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Numbers game

What census figures on poverty say-and don't say

Numbers game

Census Bureau reports usually don't get much publicity, but one released at the end of August did. During this hotly contested presidential race, the bureau's report that 1.3 million Americans joined the ranks of the poor between 2002 and 2003 gave Democratic vice presidential candidate John Edwards an opportunity: "George Bush and Dick Cheney like to say they should be returned to office to continue the good they're doing for the country. Well, I don't know how much more of this good the country can take."

That Census Bureau report, though, is a snapshot taken at the end of a recession in 2003-and given two years of economic slowdown plus terrorist attacks up to then, the trumpeted statistic of 12.5 percent of Americans living in poverty could easily be much worse. Heritage Foundation analyst Kirk Johnson notes that the poverty rate was lower last year than it was in 18 of 20 years during the 1980s and 1990s. This recession's increase in poverty was only half that occurring during each of the previous two recessions.

Furthermore, the figures show that welfare reform has worked. Previous recessions led to a big jump in the child poverty rate-and particularly poverty among black children, which was 42 percent in the booming mid-1990s and then dropped sharply following welfare reform. Two years of recession drove it back up, but only to 33.6 percent in 2003. That tragic figure has probably decreased once again with the U.S. economy's rebound over the past year, but we won't know until next year's Census report.

The definition of the "poverty line" itself has long been in dispute. Now, the Census Bureau considers as impoverished a single mother with two children who earns less than $14,824. For a two-parent, three-child family, the poverty line stands at an annual income of $21,959. Maybe the poverty line should be higher, since many people who earn more than that are struggling. Healthcare remains a big problem: As Barbara Elliott of the Houston-based Center for Renewal puts it, "We're finding that people's take-home pay after they pay for their health costs is putting them at the poverty level even though they seem to have a pretty stable position in life."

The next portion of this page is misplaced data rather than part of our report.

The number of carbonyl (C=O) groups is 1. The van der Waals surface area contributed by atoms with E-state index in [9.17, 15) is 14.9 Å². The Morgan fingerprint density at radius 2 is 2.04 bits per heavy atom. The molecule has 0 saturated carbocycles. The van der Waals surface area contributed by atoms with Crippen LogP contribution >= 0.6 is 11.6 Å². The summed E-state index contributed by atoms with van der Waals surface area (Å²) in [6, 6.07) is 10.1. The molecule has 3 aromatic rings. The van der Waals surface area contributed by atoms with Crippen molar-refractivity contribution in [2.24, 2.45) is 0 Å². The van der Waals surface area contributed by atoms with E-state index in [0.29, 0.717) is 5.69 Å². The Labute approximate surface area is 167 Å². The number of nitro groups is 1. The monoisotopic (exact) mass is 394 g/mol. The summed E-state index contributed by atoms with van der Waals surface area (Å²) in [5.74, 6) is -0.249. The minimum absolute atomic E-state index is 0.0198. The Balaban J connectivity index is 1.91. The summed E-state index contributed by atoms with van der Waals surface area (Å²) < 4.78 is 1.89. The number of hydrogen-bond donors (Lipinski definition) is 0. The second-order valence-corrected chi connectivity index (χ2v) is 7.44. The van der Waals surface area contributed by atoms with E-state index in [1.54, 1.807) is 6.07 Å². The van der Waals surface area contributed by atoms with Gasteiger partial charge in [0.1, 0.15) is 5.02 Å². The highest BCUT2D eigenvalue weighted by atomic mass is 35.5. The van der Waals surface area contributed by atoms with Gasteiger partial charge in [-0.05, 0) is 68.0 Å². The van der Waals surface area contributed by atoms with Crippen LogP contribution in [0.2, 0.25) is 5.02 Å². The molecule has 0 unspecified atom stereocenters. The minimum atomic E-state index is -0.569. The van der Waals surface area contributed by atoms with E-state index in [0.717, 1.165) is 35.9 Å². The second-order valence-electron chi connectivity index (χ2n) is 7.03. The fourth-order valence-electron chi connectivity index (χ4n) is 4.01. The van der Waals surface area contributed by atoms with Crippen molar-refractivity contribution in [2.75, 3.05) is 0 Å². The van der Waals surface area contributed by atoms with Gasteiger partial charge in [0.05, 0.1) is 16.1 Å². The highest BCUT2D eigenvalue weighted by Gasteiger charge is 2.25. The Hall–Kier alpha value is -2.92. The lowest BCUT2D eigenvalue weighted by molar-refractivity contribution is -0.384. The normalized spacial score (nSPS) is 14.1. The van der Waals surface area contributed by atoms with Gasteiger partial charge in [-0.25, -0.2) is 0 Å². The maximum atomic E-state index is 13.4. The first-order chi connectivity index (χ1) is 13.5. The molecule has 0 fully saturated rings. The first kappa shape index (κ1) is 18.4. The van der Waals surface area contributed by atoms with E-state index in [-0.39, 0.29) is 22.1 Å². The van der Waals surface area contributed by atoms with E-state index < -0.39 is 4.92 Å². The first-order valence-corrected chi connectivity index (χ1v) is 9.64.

On the other hand, since the Census study counts dollar income only and excludes government benefits such as food stamps, public housing, Medicare, and Medicaid, as well as in-kind or financial help from private or faith-based groups, maybe the poverty line should be lower. Some among the elderly who have low incomes own their own homes with paid-off mortgages and have other assets. Students and others who are temporarily poor but have bright prospects are also lumped in with the destitute.

Given the biblical imperative to show compassion for the poor, it's vital to learn how many Americans truly are impoverished. According to the U.S. Department of Agriculture, 2 percent of Americans say they "often" do not have enough food to eat. But overall, most Americans defined as living in poverty today have material situations that would have been seen as comfortable two generations ago. More than two-thirds of poor households have more than two rooms per person. Over 70 percent of poor households own a car, 76 percent have air conditioning, 97 percent have a color television, 78 percent have a VCR or DVD player, and so on.

The Census Bureau study did not provide a look at the two biggest contributors to poverty: the failure of government-provided education and the absence of fathers in many homes. Nearly two-thirds of poor children live in single-parent homes, and 1.3 million children are born out of wedlock each year. Most of them are born into long-term poverty. Improved family life and improved schooling would take a huge bite out of poverty, as a war on crime already has in some areas.

Christians at the front lines of inner-city poverty fighting also point out the frequency of spiritual problems, including a sense of hopelessness, worthlessness, and despair. Able-bodied people who break free from those conditions generally break out of poverty as well. But Census figures tell us little about those difficulties.

Marvin Olasky

Marvin Olasky

Marvin is editor in chief of WORLD and the author of more than 20 books, including The Tragedy of American Compassion. His latest book is Reforming Journalism. Follow Marvin on Twitter @MarvinOlasky.